Tabitha’s head ached and her throat felt raw when she walked up to her front door a short time later. She had already cried--she did that in the parking deck before she left. Now she just felt alone. She didn’t even notice the large box on her porch until she tripped over it.
“What the hell?” She picked it up and went inside. Thistle was sitting on the back of the couch, alert and waiting for her.
“Why are you home so early? Is that my package?”
She set it down on the couch and dropped her purse beside it, kicking off her shoes in the same movements. “Well, it’s not mine.”
“Great. Go get Fritz and we can open it.”
There was no point in arguing. She went to the back yard and freed him from his chain. The little dog rushed into the house, barking excitedly and jumping up on the couch to sniff at the box. He turned back at her and barked again. “He wants you to open it,” Thistle said.
Tabitha ripped open the tape and pulled away a sheet of bubble wrap. The box was filled to the brim with pet toys. As soon as Tabitha picked up a rawhide bone Fritz was grabbing it from her hand and falling to the floor. There were balls and bits of cured animal for fritz, toy mice made of real fur and feathers for Thistle. At the bottom of the box there were two large packages tightly wrapped in plastic. They appeared to be of dried plant material. “Are you running a pot ring too?” Tabitha asked Thistle.
“It’s catnip,” he said. “Which you very well know. I want to bathe in it--so go one, fill up the sink for me.”
Tabitha let the packages fall back into the box. “I really am not in the mood for this, Thistle.” She picked up the invoice at the bottom of the box and glanced at the price total. “Two hundred dollars on pet toys?” She was too tired and too upset for it to even phase her. “Thistle, really.”
“I make no apologies,” he said as he jumped into the box and started to dig his claws into the catnip.
“I’m a murder suspect,” she said, sitting down on the couch. “Someone killed Mr. Daws and Maya thinks it was me.”
She explained to him what had happened, and, catnip momentarily forgotten, Thistle listened completely. “We’ll get you off,” he told her seriously. “That bitch can’t do this to you.“
“Is ‘that bitch’ Vanessa or Maya?”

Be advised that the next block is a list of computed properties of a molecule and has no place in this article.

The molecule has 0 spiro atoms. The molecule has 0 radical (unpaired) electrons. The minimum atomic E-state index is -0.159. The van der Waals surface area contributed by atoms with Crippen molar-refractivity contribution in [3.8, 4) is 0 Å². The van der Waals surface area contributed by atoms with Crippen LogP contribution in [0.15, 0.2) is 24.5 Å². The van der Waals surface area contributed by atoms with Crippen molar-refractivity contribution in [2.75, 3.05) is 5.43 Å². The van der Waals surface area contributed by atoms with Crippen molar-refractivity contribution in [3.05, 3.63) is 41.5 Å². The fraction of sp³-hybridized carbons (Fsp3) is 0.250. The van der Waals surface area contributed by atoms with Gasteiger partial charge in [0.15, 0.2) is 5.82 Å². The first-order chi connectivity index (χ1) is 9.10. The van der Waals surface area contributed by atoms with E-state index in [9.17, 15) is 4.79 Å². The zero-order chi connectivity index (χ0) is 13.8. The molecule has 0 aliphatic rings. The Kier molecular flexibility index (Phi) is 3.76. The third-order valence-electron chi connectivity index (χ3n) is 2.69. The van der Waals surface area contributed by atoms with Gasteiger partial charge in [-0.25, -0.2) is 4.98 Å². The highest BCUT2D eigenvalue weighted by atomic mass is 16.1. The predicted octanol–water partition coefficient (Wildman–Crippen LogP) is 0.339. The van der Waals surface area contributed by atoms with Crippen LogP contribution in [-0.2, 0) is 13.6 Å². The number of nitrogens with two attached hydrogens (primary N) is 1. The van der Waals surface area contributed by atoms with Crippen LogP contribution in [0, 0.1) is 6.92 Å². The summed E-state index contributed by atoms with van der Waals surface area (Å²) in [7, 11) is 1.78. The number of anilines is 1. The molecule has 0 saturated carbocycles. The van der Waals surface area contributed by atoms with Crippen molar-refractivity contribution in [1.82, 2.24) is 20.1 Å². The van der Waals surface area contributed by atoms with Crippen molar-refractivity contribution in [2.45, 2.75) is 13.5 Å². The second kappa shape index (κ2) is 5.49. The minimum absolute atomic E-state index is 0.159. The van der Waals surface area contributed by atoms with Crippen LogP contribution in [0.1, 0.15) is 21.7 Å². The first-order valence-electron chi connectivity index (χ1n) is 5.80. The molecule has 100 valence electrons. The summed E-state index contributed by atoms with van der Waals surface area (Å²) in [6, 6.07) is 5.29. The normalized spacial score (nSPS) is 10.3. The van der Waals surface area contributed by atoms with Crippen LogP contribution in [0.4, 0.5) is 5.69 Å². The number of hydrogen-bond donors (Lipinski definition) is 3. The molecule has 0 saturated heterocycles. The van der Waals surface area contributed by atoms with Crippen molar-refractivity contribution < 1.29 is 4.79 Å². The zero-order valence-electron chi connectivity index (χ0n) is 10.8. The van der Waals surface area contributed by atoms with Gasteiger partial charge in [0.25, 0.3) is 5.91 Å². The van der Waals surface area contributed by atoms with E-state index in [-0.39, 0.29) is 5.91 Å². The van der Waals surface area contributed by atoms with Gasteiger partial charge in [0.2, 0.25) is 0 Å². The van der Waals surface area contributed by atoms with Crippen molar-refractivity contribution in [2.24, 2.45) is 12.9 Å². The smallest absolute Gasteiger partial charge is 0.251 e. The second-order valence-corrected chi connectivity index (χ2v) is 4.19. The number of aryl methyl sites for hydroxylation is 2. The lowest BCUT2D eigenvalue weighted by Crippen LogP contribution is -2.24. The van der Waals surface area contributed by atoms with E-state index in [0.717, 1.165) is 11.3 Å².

“It’s Maya! She’s supposed to be a friend--she asked you out on a date. And now she’s questioning you for murder?”
“She’s just doing her job,” Tabitha said, getting up to find some aspirin. “I can’t blame her for doing her job.” Despite all that was going on Tabitha couldn’t help but think about the date proposal. If Maya was bringing it up did that mean she was still interested? Tabitha had never been a lesbian, and it had been so long since she had been with a woman she wasn’t even sure she could call herself bisexual. She wasn’t even sure if she liked Maya. She was a good person, but so cold… And then there was poor Caleb--she had treated him terribly. She had no right to go out with his old partner, none at all.
Tabitha gulped down twice the recommended dosage of pills and returned to the living room. Fritz was happily oblivious, but Thistle had a brooding expression on his face. “I’ll help,” he said. “With the investigation. I’ll help find out who did it.”
“That’s sweet of you Thistle. But what can you do?”
“I figured it out last time, didn’t I?”
“So he can help too. Take us to work tomorrow, let us check things out.”
“I can’t go back there,” Tabitha protested. “They think I’m a boss-scewing murderer.”
“And the only way we can prove them wrong is by finding out who it really is.” He jumped over to the computer and pawed it on. “Alright. Who are the suspects?” he asked, and started setting up a spreadsheet.
It took Tabitha every ounce of willpower to go into work the next day, and a preternatural amount to actually stay in the building once she was there. As she walked down the hall it felt like all eyes were on her. She did her best to ignore the stares and made her way to her office. She wasn’t even sure she would be allowed in it, but the crime scene tape was gone--apparently they had collected all of the evidence they needed.
As soon as she walked in the door Vanessa exited Mr. Daws’ office. She was not her usual self--her suit looked rumpled an Tabitha noticed that she was missing two acrylics from her right hand. There were dark circles under her eyes, like she’d been crying.
Tabitha felt sorry for her for about ten seconds. As soon as Vanessa set eyes on Tabitha she began to scream. “What the hell do you think you’re doing here, coming back after what’s happened? I don’t want to look at you, I don t want to speak to you. You make me sick! If you are not out of this office in thirty seconds I’m calling security.”
“Does this mean I’m fired?” Tabitha asked.
“You murdered my grandpa! Of course you’re fucking fired! Get out. Out!”
Tabitha backpedaled out the door, not the least bit upset that she was no longer welcome in the building. It wasn’t until she was crossing the street to The Sandwich Shop that a small smile broke across her face. “I’m fired,” she said to herself.